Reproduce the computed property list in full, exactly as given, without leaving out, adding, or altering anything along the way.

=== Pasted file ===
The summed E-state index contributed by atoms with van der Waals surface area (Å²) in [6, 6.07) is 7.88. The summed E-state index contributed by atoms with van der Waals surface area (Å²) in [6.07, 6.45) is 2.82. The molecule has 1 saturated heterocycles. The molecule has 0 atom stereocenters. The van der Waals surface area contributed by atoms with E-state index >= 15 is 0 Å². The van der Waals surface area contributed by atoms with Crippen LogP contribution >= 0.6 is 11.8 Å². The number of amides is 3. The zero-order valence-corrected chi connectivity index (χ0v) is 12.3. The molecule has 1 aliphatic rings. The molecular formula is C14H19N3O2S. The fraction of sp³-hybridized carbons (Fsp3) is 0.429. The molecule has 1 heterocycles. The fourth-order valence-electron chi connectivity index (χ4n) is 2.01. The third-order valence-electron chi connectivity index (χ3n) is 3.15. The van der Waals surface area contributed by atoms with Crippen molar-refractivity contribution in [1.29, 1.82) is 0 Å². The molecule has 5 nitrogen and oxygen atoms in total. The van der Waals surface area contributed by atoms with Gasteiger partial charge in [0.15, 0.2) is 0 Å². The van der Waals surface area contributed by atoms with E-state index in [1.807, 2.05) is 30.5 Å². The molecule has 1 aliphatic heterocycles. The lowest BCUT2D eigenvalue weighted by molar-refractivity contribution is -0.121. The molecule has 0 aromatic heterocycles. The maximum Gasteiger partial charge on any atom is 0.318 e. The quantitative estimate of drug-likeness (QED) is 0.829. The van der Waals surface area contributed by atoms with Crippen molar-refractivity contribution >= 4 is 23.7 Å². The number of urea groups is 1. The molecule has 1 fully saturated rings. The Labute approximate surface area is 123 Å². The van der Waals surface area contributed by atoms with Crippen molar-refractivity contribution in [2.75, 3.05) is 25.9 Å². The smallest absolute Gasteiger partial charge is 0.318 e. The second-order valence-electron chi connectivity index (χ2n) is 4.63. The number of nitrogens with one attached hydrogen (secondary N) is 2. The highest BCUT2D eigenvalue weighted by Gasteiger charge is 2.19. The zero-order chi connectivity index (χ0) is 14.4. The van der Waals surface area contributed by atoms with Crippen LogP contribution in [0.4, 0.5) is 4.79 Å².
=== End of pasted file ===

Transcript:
The summed E-state index contributed by atoms with van der Waals surface area (Å²) in [6, 6.07) is 7.88. The summed E-state index contributed by atoms with van der Waals surface area (Å²) in [6.07, 6.45) is 2.82. The molecule has 1 saturated heterocycles. The molecule has 0 atom stereocenters. The van der Waals surface area contributed by atoms with E-state index >= 15 is 0 Å². The van der Waals surface area contributed by atoms with Crippen LogP contribution >= 0.6 is 11.8 Å². The number of amides is 3. The zero-order valence-corrected chi connectivity index (χ0v) is 12.3. The molecule has 1 aliphatic rings. The molecular formula is C14H19N3O2S. The fraction of sp³-hybridized carbons (Fsp3) is 0.429. The molecule has 1 heterocycles. The fourth-order valence-electron chi connectivity index (χ4n) is 2.01. The third-order valence-electron chi connectivity index (χ3n) is 3.15. The van der Waals surface area contributed by atoms with Crippen molar-refractivity contribution in [1.29, 1.82) is 0 Å². The molecule has 5 nitrogen and oxygen atoms in total. The van der Waals surface area contributed by atoms with Gasteiger partial charge in [0.15, 0.2) is 0 Å². The van der Waals surface area contributed by atoms with E-state index in [1.807, 2.05) is 30.5 Å². The molecule has 1 aliphatic heterocycles. The lowest BCUT2D eigenvalue weighted by molar-refractivity contribution is -0.121. The molecule has 0 aromatic heterocycles. The maximum Gasteiger partial charge on any atom is 0.318 e. The quantitative estimate of drug-likeness (QED) is 0.829. The van der Waals surface area contributed by atoms with Crippen molar-refractivity contribution >= 4 is 23.7 Å². The number of urea groups is 1. The molecule has 1 fully saturated rings. The Labute approximate surface area is 123 Å². The van der Waals surface area contributed by atoms with Crippen molar-refractivity contribution in [2.75, 3.05) is 25.9 Å². The smallest absolute Gasteiger partial charge is 0.318 e. The second-order valence-electron chi connectivity index (χ2n) is 4.63. The number of nitrogens with one attached hydrogen (secondary N) is 2. The highest BCUT2D eigenvalue weighted by Gasteiger charge is 2.19. The zero-order chi connectivity index (χ0) is 14.4. The van der Waals surface area contributed by atoms with Crippen LogP contribution in [0.4, 0.5) is 4.79 Å².